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Members of the HYEfamily Children’s Chorus, from left: Alexa Siran Farah, Sophia Ashbahian, Nickolas Ara Regas; Bottom l to r: Victoria Ashbahian, Liana Sarine Farah, Devan Vartan Regas

By Taleen Babayan

On an early fall afternoon in the lower level of the St. Leon’s Armenian Church in Fair Lawn, New Jersey, four lively young girls were tucked away in a Sunday School classroom, their ears positioned towards the stereo speakers, as they waited anxiously for a CD to play. After months of practicing and recording sessions, they were finally ready to hear the results of their efforts. Listening to the first line of the hymn, Hamenaynee (In All Things) that emanated their sweet, angelic voices, their brown eyes widened and they held each others’ hands in excitement as their bright smiles appeared. The biggest smiles, however, were on the faces of the inspirational duo of Co- Producers Nvair Kadian Beylerian and Andrea Arpiarian Carden, who were the visionaries behind the album, We Sing Armenian Church Songs with Nvair & Friends (Armenian Badarak Hymns for Children), which was officially released last month.

The foundation for the innovative project was laid ten years earlier, in that very same spot, when Nvair, then the music teacher of the St. Leon Sunday School and Andrea, who served as Superintendent, a position she holds to this day, were sharing conversation about the growth of their parish’s diversity and the many new students coming from blended families. When discussing how to approach teaching a new generation of Armenian-Americans the hymns of the Divine Liturgy and making it accessible to them, as if by divine intervention, they came across a series of Xeroxed pages of Yegmalian Badarak hymns, which included some English translations. They knew then what they could do to make Sunday School education for their students even more fruitful. Over the course of the next few years, they taught sing-a-longs every Sunday morning and their efforts ultimately led them to the creation of the We Sing Armenian Church Songs album, which contains seven Armenian hymns recorded in both English and Armenian by Nvair with the HYEfamily Children’s Chorus, with a guest appearance by Ara Dinkjian.

“This album is about bringing our Armenian Church life into our daily lives,” said Nvair, who has a master’s degree in education and has been involved in “edutainment,” combining both education and entertainment elements for children, since 2001. “It can serve as a daily a reminder of who we are. By recording these hymns and placing them directly in the hands of parents, we provide them the opportunity to immerse their children in these songs & meaning simply by popping in a CD while in the car or in the play room. Our aim is to eventually have the family singing along together, not even realizing that they’ve learned an essential part of their Armenian Christian heritage.”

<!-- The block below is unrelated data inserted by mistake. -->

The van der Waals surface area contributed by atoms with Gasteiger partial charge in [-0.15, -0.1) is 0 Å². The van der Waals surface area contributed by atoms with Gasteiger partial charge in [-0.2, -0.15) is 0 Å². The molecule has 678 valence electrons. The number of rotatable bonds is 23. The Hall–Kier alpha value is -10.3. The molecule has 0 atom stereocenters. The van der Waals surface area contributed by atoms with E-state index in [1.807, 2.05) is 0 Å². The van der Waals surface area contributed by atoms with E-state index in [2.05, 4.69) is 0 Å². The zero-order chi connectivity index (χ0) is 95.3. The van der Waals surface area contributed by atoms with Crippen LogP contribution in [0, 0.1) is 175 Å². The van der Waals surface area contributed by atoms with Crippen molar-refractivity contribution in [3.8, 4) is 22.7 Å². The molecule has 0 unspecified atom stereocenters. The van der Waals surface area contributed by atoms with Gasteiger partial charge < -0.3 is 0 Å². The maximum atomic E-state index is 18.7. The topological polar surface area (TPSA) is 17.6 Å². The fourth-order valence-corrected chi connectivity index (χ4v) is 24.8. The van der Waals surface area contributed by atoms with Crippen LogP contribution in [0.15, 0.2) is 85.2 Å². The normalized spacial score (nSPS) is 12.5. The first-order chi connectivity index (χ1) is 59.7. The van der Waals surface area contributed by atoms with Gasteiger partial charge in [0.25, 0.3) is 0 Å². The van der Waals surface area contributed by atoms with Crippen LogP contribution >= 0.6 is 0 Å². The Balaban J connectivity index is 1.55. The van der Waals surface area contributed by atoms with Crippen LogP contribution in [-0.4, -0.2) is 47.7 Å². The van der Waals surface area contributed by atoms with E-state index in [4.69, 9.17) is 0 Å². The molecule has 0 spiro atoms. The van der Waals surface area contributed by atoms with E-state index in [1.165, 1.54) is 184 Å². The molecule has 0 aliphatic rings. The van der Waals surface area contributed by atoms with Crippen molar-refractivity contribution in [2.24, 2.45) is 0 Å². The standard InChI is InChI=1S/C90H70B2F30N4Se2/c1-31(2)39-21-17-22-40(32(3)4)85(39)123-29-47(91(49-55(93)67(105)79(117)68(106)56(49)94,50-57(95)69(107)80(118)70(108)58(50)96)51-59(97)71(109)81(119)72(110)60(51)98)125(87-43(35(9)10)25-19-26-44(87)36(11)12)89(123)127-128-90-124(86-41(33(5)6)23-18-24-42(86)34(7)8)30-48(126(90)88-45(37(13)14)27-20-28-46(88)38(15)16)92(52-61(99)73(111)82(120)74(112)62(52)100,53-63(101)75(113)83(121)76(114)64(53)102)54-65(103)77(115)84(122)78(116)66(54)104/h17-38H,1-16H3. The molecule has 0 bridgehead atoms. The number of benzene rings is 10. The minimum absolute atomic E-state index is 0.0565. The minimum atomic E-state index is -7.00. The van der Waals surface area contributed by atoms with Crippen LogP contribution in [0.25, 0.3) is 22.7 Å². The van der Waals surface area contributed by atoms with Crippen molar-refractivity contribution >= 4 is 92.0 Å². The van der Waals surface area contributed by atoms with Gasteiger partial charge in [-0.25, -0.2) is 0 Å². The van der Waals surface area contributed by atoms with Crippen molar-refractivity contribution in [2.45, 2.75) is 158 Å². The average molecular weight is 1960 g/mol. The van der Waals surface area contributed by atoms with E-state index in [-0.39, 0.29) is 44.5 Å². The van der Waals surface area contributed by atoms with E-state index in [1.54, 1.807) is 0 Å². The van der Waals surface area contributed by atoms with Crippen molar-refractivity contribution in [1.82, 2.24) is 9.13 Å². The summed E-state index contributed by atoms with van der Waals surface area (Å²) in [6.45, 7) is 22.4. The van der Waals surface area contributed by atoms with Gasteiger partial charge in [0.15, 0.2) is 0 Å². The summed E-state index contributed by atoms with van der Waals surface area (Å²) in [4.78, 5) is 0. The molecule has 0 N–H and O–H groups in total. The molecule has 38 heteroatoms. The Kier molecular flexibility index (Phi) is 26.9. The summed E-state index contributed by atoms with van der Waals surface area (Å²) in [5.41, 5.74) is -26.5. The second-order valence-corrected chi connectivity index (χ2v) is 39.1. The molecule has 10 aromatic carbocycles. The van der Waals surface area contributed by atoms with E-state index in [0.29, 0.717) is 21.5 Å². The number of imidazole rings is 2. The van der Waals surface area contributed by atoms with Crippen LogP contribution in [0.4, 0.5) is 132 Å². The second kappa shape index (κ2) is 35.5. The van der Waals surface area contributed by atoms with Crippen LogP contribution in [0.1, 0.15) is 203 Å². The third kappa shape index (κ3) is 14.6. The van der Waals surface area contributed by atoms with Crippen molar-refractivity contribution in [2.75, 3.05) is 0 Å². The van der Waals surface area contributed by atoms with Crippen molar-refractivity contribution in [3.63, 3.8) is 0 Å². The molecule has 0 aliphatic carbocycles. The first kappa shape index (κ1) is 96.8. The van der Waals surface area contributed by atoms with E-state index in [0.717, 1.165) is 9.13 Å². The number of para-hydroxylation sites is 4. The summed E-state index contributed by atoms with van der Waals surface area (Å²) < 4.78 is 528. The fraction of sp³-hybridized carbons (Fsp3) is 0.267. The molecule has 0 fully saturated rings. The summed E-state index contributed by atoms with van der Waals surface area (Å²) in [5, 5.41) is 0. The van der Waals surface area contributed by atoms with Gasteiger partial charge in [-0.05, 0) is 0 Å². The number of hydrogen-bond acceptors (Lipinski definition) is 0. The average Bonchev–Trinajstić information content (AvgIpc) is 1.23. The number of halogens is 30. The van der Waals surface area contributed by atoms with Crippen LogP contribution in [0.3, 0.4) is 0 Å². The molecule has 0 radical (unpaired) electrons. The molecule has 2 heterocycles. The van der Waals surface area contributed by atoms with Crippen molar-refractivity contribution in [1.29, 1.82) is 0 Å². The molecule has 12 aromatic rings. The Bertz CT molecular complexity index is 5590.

“We want the kids to feel comfortable in church,” said Andrea, who holds a master of arts degree and is a special education specialist in the New Jersey Public School system. “Feeling that connection and experiencing that familiarity gives them a reason to want to be part of the Armenian Church experience.”

Nvair and Andrea both grew up in the Armenian Church, Nvair at the Sts. Vartanantz Church in Ridgefield, NJ where she put on a “shabig” at the age of five and began learning the Divine Liturgy as a participant in the church service and Andrea as a member of the Holy Cross Armenian Church parish in Union City. Even after entering adulthood and launching their careers, Nvair in television production and Andrea in the public education system, the Armenian Church remained their home. Joining their talents and forces, Nvair and Andrea came together to educate a new generation of Armenians about the richness of the Armenian Church.

The pair, who share a warm and genuine friendship, are visionaries who believe that by teaching children the church hymns in Sunday School, they offer a better understanding of the Divine Liturgy of the Armenian Church. Their desire is to make the Badarak a sensory experience for children through music as well as to fully hear, see, smell and feel the service, resulting in the “total experience.”